Enqueued Style Sheet Extras Fine-tuning your additional style sheets

The WP_Styles class in WordPress allows for a few extra bits of fine-tuning via the extra property, which is amended by calling add_data( $handle, $key, $value ) method on the global $wp_styles.


Persistent, Preferred and Alternate Style Sheets

Back at the end of 1999, the HTML4 spec defined persistent, preferred and alternate style sheets, and several of the browsers at the time implemented a user interface for users to access these as they wanted.

Several better concepts came along, such as sites doing on-site front-end or back-end style switchers, which solved some of the issues such as persistence on page reloads, supporting browsers which didn’t yet support a user interface, and avoiding downloading multiple style sheets that a user may never actually select.

Persistent style sheets are always loaded by the browser, and the link element does not have a title attribute. The Preferred (default) alternate style sheet has a title attribute, and the other alternate style sheets also have alternate as one of the rel attribute values.

However, the technique is still valid today, and can be implemented when enqueueing style sheets in WordPress. Here’s how you might add a couple of alternative style sheets (with one marked as the default alternative, or preferred) for instance:

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<?php
add_action( 'wp_enqueue_scripts', 'child_add_alternate_style_sheet' );
/**
* Enqueue preferred and alternate style sheet.
*
* WordPress already adds a persistent style sheet (style.css), so this
* function gives examples of adding a preferred and alternative style sheets.
*
* Persistent = browser MUST apply it.
* Preferred = browser SHOULD apply it, unless user has selected a different alternative.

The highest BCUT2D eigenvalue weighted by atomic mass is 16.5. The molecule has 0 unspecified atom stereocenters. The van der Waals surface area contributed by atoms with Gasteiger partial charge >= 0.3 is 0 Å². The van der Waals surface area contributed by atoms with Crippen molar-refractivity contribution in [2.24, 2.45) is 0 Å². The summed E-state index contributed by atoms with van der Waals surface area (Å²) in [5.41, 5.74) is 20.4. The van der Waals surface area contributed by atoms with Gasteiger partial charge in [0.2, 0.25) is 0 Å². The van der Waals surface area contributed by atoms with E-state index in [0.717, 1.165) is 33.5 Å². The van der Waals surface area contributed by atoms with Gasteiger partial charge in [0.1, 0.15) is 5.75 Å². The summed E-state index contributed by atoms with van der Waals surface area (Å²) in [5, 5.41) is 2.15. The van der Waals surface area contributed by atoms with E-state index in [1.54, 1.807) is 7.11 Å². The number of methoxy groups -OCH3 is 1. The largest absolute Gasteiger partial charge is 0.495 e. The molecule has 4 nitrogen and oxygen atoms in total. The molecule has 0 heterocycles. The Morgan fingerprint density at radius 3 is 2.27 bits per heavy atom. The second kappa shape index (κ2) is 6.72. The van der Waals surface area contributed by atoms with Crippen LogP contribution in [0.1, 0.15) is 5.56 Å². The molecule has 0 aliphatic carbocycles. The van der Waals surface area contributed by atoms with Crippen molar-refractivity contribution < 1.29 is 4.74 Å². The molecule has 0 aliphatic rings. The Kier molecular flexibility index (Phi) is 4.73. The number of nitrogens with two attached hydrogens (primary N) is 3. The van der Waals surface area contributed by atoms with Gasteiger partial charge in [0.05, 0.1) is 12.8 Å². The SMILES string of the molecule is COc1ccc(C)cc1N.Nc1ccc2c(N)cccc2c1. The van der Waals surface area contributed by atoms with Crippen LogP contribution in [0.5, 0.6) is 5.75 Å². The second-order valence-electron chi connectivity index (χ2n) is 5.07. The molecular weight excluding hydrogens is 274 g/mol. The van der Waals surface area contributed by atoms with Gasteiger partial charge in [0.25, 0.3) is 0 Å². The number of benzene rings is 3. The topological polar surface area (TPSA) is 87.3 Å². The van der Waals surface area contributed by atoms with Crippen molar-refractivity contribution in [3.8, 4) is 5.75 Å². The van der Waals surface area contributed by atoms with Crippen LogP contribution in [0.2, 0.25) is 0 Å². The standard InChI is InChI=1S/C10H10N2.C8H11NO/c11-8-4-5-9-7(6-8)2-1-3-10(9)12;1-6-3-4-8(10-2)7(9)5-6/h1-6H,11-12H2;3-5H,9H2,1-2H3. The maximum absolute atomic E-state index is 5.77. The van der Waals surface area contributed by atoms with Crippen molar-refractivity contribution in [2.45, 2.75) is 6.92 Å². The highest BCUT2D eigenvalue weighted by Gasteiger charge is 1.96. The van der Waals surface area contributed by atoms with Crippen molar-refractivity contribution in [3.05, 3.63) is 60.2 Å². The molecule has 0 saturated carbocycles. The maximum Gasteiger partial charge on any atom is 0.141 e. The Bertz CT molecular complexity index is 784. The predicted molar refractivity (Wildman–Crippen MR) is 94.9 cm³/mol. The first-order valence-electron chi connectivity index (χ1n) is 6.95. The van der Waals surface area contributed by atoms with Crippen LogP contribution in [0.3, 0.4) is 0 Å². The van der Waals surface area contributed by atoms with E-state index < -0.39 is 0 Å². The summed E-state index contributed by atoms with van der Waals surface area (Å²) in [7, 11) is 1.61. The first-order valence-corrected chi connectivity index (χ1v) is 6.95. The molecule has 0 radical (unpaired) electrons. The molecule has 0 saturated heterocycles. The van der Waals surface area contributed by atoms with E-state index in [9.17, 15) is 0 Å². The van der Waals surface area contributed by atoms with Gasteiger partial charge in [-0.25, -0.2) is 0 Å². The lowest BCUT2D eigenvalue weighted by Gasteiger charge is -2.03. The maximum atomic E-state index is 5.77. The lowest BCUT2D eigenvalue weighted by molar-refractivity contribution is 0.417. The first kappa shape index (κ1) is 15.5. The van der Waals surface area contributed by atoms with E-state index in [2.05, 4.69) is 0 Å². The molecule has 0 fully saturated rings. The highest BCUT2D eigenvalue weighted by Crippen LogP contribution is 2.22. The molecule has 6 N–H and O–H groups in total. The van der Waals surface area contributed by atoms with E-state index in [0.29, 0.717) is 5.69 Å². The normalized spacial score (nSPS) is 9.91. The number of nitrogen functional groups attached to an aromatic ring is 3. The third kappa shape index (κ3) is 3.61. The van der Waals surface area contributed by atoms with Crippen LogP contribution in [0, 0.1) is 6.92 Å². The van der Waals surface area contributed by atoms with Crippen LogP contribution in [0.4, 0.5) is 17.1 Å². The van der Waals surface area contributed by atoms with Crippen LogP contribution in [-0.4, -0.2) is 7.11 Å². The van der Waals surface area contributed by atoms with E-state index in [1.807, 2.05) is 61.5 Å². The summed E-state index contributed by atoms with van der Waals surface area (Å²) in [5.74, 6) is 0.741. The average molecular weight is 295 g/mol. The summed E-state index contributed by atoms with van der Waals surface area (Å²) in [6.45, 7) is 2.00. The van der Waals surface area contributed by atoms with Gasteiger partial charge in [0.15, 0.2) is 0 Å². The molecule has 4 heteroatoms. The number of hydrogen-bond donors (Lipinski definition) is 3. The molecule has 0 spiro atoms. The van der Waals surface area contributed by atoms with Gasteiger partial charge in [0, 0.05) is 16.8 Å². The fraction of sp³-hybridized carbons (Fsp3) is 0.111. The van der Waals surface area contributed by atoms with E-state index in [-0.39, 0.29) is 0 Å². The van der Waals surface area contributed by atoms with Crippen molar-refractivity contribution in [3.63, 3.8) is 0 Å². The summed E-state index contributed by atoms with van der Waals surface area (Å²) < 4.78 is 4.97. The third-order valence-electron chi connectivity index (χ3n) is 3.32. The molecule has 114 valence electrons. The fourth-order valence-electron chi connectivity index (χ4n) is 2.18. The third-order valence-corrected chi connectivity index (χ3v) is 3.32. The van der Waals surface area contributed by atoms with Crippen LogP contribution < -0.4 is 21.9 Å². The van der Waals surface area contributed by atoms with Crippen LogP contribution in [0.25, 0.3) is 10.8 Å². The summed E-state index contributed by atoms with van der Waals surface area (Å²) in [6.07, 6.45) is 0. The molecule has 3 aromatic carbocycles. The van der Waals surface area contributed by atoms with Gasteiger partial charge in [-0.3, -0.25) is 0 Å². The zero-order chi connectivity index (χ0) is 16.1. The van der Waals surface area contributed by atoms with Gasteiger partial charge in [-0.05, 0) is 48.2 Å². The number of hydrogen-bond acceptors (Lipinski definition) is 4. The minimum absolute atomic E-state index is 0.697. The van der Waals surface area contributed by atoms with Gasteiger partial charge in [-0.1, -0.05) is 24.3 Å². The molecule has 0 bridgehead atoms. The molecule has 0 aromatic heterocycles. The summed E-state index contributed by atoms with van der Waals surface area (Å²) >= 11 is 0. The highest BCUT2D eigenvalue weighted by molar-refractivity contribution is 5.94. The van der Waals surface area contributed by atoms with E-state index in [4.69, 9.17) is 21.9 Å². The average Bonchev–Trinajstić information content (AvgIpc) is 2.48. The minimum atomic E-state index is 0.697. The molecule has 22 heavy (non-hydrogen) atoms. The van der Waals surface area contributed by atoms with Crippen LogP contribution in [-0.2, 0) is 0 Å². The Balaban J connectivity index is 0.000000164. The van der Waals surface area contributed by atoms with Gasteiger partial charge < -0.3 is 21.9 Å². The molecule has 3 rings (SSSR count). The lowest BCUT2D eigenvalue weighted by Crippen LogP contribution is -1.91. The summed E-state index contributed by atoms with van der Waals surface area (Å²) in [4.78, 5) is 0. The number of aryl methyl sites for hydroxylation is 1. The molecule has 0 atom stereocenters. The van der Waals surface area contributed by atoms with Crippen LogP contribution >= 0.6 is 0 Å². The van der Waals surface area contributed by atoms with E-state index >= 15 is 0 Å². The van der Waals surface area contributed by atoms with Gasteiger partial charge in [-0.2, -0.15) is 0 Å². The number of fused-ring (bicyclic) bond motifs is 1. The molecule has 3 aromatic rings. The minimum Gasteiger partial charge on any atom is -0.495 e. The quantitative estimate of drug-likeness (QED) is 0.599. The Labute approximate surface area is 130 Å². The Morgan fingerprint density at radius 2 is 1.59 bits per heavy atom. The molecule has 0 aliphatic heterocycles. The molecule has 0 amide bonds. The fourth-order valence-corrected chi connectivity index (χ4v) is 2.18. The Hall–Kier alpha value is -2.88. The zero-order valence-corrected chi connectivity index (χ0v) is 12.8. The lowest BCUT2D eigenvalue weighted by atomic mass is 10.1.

* Alternative = browser should allow users to select from these mutually exclusive style sheets.
*
* @author Gary Jones
* @link http://code.garyjones.co.uk/enqueued-style-sheet-extras/
* @see http://www.w3.org/TR/html4/present/styles.html#h-14.3.1
*/
function child_add_alternate_style_sheet() {
global $wp_styles;
// Add a prefered style sheet, for the normal contrast (colours, font sizes etc)
wp_enqueue_style( 'child-default', get_stylesheet_directory_uri() . '/style-default.css', array(), '1.0' );
$wp_styles->add_data( 'child-default', 'title', __( 'Default', 'child-theme-textdomain' ) );
// Add an alternative style sheet, high contrast.
wp_enqueue_style( 'child-highcontrast', get_stylesheet_directory_uri() . '/style-highcontrast.css', array(), '1.0' );
$wp_styles->add_data( 'child-highcontrast', 'title', __( 'High Contrast', 'child-theme-textdomain' ) );
$wp_styles->add_data( 'child-highcontrast', 'alt', true );
}
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On Firefox for instance, a user can pick between these style sheets via the View -> Page Styles menu item:

Screenshot showing selecting between preferred and alternate style sheets in Firefox

Selecting between preferred and alternate style sheets in Firefox

Internet Explorer Style Sheets

Another extra is the ability to set a conditional comment, as used for adding IE-specific style sheets. Previously it had to be done by enqueueing the style sheet for all browsers, and then filtering the style_loader_tag for that handle and adding the conditional comments in around it. Now we can just do:

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<?php
add_action( 'wp_enqueue_scripts', 'prefix_add_ie8_style_sheet', 200 );
/**
* Enqueue a IE-specific style sheet.
*
* Add a style sheet for everyone, then mark it as conditional to IE8 or below.
*
* @author Gary Jones
* @link http://code.garyjones.co.uk/enqueued-style-sheet-extras/
*/
function prefix_add_ie8_style_sheet() {
global $wp_styles;
wp_enqueue_style( 'child-ie8', get_stylesheet_directory_uri() . '/style-ie8.css', array(), '1.0.0' );